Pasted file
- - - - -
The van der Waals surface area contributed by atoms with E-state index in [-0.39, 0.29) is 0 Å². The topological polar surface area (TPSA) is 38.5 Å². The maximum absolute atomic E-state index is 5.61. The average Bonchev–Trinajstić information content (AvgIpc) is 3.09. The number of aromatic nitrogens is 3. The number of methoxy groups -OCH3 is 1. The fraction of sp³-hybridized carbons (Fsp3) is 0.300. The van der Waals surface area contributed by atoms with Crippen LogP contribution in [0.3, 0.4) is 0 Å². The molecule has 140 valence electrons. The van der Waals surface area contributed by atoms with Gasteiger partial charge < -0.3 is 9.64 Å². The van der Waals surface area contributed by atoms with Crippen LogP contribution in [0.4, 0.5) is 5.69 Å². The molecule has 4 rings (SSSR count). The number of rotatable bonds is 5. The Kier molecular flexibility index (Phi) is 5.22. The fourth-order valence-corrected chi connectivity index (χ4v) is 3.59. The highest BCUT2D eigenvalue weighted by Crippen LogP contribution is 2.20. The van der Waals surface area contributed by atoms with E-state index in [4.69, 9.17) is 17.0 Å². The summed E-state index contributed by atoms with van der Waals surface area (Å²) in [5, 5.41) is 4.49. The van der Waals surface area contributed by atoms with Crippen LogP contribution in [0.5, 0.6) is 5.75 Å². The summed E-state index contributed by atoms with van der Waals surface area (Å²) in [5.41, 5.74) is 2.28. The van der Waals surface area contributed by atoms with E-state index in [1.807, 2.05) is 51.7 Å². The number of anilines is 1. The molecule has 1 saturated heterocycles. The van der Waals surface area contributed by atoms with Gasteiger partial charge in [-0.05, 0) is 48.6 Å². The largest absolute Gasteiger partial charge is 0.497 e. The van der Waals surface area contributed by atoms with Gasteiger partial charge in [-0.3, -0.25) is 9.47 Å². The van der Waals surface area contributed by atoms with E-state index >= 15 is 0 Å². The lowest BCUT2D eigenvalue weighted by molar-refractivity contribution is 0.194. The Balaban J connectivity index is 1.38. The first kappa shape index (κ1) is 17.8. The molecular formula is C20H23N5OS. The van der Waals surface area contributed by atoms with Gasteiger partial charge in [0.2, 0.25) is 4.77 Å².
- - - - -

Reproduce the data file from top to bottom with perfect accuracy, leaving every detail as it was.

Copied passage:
The van der Waals surface area contributed by atoms with E-state index in [-0.39, 0.29) is 0 Å². The topological polar surface area (TPSA) is 38.5 Å². The maximum absolute atomic E-state index is 5.61. The average Bonchev–Trinajstić information content (AvgIpc) is 3.09. The number of aromatic nitrogens is 3. The number of methoxy groups -OCH3 is 1. The fraction of sp³-hybridized carbons (Fsp3) is 0.300. The van der Waals surface area contributed by atoms with Crippen LogP contribution in [0.3, 0.4) is 0 Å². The molecule has 140 valence electrons. The van der Waals surface area contributed by atoms with Gasteiger partial charge < -0.3 is 9.64 Å². The van der Waals surface area contributed by atoms with Crippen LogP contribution in [0.4, 0.5) is 5.69 Å². The molecule has 4 rings (SSSR count). The number of rotatable bonds is 5. The Kier molecular flexibility index (Phi) is 5.22. The fourth-order valence-corrected chi connectivity index (χ4v) is 3.59. The highest BCUT2D eigenvalue weighted by Crippen LogP contribution is 2.20. The van der Waals surface area contributed by atoms with E-state index in [4.69, 9.17) is 17.0 Å². The summed E-state index contributed by atoms with van der Waals surface area (Å²) in [5, 5.41) is 4.49. The van der Waals surface area contributed by atoms with Crippen LogP contribution in [0.5, 0.6) is 5.75 Å². The summed E-state index contributed by atoms with van der Waals surface area (Å²) in [5.41, 5.74) is 2.28. The van der Waals surface area contributed by atoms with E-state index in [1.807, 2.05) is 51.7 Å². The number of anilines is 1. The molecule has 1 saturated heterocycles. The van der Waals surface area contributed by atoms with Gasteiger partial charge in [-0.05, 0) is 48.6 Å². The largest absolute Gasteiger partial charge is 0.497 e. The van der Waals surface area contributed by atoms with Gasteiger partial charge in [-0.3, -0.25) is 9.47 Å². The van der Waals surface area contributed by atoms with E-state index >= 15 is 0 Å². The lowest BCUT2D eigenvalue weighted by molar-refractivity contribution is 0.194. The Balaban J connectivity index is 1.38. The first kappa shape index (κ1) is 17.8. The molecular formula is C20H23N5OS. The van der Waals surface area contributed by atoms with Gasteiger partial charge in [0.2, 0.25) is 4.77 Å².